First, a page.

Saturday, 2:15 PM
Outlaws no more, breastfeeding mothers get legal protection
By Martin Finucane, Globe Staff
They won't be outlaws anymore. Mothers who want to breastfeed their children in public are getting legal protection under a new state law that goes into effect Thursday.
The law, "An Act to Promote Breastfeeding," was passed last year and signed earlier this year by Governor Deval Patrick.
Up till now, women who breastfed their babies in public could have been prosecuted for indecent exposure or lewd conduct. If convicted, they could even have been forced to register as sex offenders, proponents of the bill said.
The new law authorizes breastfeeding in public places and makes it clear it is not illegal.
"This law is a long time in coming. The idea behind this law is to make sure that women who want to breastfeed their children aren't prevented from doing that. And the message should go out that security guards and storekeepers and even police officers don't have the right to prevent a woman from breastfeeding her child," said Representative David Linsky, a Natick Democrat who backed the bill.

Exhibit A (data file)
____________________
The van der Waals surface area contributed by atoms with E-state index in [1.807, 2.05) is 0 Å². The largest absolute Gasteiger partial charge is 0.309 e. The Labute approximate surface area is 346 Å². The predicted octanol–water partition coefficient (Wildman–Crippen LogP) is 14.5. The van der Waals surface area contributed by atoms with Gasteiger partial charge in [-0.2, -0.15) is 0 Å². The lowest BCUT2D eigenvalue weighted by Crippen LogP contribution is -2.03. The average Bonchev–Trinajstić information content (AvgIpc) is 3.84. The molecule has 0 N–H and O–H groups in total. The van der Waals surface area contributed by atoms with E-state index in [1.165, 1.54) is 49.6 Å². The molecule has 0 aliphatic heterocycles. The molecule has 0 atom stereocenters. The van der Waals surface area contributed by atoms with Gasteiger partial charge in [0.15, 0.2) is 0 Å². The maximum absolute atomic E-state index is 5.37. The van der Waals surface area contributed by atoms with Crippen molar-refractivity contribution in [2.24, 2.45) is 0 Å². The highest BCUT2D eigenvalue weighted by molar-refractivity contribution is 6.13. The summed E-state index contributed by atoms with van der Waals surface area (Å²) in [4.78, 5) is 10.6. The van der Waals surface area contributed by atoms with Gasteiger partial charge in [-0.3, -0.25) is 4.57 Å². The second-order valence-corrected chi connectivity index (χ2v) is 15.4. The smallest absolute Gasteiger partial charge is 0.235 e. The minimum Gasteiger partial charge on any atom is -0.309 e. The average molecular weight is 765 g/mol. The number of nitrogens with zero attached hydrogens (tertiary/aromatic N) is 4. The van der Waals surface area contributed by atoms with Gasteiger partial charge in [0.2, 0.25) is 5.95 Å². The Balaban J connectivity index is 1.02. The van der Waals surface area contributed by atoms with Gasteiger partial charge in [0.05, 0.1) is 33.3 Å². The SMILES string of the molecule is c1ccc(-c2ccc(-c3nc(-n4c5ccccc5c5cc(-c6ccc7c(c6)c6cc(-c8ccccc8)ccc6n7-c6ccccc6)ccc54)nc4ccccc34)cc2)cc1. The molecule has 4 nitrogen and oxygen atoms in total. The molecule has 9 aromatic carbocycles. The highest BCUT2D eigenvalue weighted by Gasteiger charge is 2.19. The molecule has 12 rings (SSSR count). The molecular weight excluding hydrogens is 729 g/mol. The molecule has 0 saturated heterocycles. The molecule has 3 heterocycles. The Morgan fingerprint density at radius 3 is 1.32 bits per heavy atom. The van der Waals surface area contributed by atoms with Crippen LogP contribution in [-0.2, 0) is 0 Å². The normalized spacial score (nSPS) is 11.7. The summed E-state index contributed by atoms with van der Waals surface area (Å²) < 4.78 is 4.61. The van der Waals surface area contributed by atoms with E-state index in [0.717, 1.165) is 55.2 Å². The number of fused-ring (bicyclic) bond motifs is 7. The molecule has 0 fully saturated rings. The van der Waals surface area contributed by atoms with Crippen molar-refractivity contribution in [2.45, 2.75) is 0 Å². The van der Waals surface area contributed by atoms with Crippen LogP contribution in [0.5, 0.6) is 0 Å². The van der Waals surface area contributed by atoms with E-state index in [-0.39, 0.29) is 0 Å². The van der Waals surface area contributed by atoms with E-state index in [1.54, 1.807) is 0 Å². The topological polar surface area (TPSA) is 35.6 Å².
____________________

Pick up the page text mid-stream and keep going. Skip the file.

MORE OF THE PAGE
State Senator Susan Fargo, a Lincoln Democrat, said she was pleased to finally see passage of a bill that she first filed nine years ago.
"First of all, there are significant health benefits for mother and child," she said, emphasizing that improvements in people's health would lead to lower healthcare costs.
"There also are [legal] protections for mothers. I think that's the thing we've been fighting for for a long time," she said.